BARGANDER or BERGANDER, a local name, of uncertain origin and spelling, of the SHELD-DRAKE.
BARKER, a name locally applied, from their cry, to the Blacktailed GODWIT and the Avoset in the days when they inhabited England. Albin, a very poor authority, figured under this name what was certainly a GREENSHANK, though Montagu took it to be Totanus fuscus, and hence an error has found its way (sub voce) into Dr. Murray's New English Dictionary.
BARLEY-BIRD, a name given in some parts to the Yellow WAGTAIL, in others to the WRYNECK—but in both cases from their appearing at the time of barley-sowing. By some authors it is said, but obviously in error, to be applied to the SISKIN.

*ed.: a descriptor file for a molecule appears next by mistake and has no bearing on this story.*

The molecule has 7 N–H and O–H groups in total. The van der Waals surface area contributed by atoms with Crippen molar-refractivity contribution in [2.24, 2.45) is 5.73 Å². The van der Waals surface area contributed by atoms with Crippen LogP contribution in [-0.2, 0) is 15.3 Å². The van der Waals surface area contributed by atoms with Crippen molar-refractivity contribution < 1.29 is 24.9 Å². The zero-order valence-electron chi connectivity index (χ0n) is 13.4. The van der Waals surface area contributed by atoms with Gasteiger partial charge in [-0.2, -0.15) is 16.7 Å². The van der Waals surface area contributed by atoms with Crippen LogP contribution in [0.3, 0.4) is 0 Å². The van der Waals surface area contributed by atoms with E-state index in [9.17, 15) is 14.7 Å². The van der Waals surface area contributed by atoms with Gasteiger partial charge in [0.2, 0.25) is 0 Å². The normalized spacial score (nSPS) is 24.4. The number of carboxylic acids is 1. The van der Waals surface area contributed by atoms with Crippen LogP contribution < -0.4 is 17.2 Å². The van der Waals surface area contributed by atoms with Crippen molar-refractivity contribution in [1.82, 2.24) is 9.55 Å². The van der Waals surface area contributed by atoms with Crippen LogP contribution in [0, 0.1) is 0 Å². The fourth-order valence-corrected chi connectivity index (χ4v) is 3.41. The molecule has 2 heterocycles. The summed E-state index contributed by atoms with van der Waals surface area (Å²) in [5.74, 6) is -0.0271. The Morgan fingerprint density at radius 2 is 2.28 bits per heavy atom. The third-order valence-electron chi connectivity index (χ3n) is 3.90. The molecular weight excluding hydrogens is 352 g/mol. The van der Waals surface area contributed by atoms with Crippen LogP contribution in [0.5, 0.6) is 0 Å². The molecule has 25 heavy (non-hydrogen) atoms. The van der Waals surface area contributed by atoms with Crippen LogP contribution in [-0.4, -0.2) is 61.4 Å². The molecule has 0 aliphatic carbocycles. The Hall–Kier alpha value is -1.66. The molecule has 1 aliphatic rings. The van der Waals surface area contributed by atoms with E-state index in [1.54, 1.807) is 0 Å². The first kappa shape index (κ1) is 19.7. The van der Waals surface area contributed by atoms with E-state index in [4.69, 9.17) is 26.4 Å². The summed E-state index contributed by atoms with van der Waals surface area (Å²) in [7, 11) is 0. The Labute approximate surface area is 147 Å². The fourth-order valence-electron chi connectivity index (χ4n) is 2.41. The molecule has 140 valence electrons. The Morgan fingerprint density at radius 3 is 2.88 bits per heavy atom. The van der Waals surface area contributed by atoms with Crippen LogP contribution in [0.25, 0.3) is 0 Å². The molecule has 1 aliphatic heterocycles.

BARWING, the Anglo-Indian name for birds of the genus Actinodura, from the black bar or bars which the wings of most of them present. The genus is usually placed in the ill-defined Family Timeliidæ.
BASIPTERYGOID PROCESSES are a pair of bony outgrowths on the right and left side of the body of the basisphenoid, forming the principal articulation of the pterygoids with the basis cranii. Such processes are well developed in all the Ratitæ, Crypturi, Turnices, and Striges. Similar processes spring from the basisphenoidal rostrum in many other Carinatæ, e.g. Anseres, Gallinæ, Columbæ, Pteroclidæ, Cathartidæ, and Serpentarius; while in many birds these processes are developed in the embryo but are resorbed finally, or they are never developed, the anterior ends of the pterygoids in either case articulating with the palatine bones alone, or, resting directly upon the basisphenoidal rostrum, as in Phoenicopterus, Grallæ, Laridæ, Dicholophus, Pygopodes, Impennes, Steganopodes, Falconidæ, Psittaci, Cuculidæ, Opisthocomus, Macrochires, Pici, and Passeres. In the Limicolæ and Tubinares these processes are very variable. For illustrations see SKULL.